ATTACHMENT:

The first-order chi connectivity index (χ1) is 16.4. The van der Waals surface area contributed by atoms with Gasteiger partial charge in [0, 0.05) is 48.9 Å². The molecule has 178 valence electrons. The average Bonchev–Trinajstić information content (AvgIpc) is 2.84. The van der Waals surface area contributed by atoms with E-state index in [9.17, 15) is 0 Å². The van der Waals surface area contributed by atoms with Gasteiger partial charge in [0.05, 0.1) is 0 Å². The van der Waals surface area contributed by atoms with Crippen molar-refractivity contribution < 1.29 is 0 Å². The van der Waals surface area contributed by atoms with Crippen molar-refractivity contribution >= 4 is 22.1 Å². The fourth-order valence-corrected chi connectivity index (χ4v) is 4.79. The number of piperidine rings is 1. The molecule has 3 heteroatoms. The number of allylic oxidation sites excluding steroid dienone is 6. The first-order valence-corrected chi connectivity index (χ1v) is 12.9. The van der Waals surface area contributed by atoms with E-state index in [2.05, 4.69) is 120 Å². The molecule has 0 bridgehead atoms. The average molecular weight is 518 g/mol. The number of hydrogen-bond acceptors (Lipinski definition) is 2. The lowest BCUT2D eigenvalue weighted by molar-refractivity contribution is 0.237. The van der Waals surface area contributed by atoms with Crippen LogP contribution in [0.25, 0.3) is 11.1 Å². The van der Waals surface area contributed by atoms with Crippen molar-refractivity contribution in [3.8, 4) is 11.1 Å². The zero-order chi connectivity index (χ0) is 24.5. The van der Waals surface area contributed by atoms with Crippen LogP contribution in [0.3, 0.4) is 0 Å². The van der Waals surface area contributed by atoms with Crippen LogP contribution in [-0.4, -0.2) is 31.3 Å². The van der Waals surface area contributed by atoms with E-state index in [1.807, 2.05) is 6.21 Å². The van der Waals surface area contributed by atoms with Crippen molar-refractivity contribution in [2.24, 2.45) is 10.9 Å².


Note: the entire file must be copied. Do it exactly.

The first-order chi connectivity index (χ1) is 16.4. The van der Waals surface area contributed by atoms with Gasteiger partial charge in [0, 0.05) is 48.9 Å². The molecule has 178 valence electrons. The average Bonchev–Trinajstić information content (AvgIpc) is 2.84. The van der Waals surface area contributed by atoms with E-state index in [9.17, 15) is 0 Å². The van der Waals surface area contributed by atoms with Gasteiger partial charge in [0.05, 0.1) is 0 Å². The van der Waals surface area contributed by atoms with Crippen molar-refractivity contribution < 1.29 is 0 Å². The van der Waals surface area contributed by atoms with Crippen molar-refractivity contribution >= 4 is 22.1 Å². The fourth-order valence-corrected chi connectivity index (χ4v) is 4.79. The number of piperidine rings is 1. The molecule has 3 heteroatoms. The number of allylic oxidation sites excluding steroid dienone is 6. The first-order valence-corrected chi connectivity index (χ1v) is 12.9. The van der Waals surface area contributed by atoms with E-state index in [2.05, 4.69) is 120 Å². The molecule has 0 bridgehead atoms. The average molecular weight is 518 g/mol. The number of hydrogen-bond acceptors (Lipinski definition) is 2. The lowest BCUT2D eigenvalue weighted by molar-refractivity contribution is 0.237. The van der Waals surface area contributed by atoms with Crippen LogP contribution in [0.25, 0.3) is 11.1 Å². The van der Waals surface area contributed by atoms with Crippen molar-refractivity contribution in [3.8, 4) is 11.1 Å². The zero-order chi connectivity index (χ0) is 24.5. The van der Waals surface area contributed by atoms with Crippen LogP contribution in [0.3, 0.4) is 0 Å². The van der Waals surface area contributed by atoms with Crippen LogP contribution in [-0.4, -0.2) is 31.3 Å². The van der Waals surface area contributed by atoms with E-state index in [1.807, 2.05) is 6.21 Å². The van der Waals surface area contributed by atoms with Crippen molar-refractivity contribution in [2.24, 2.45) is 10.9 Å².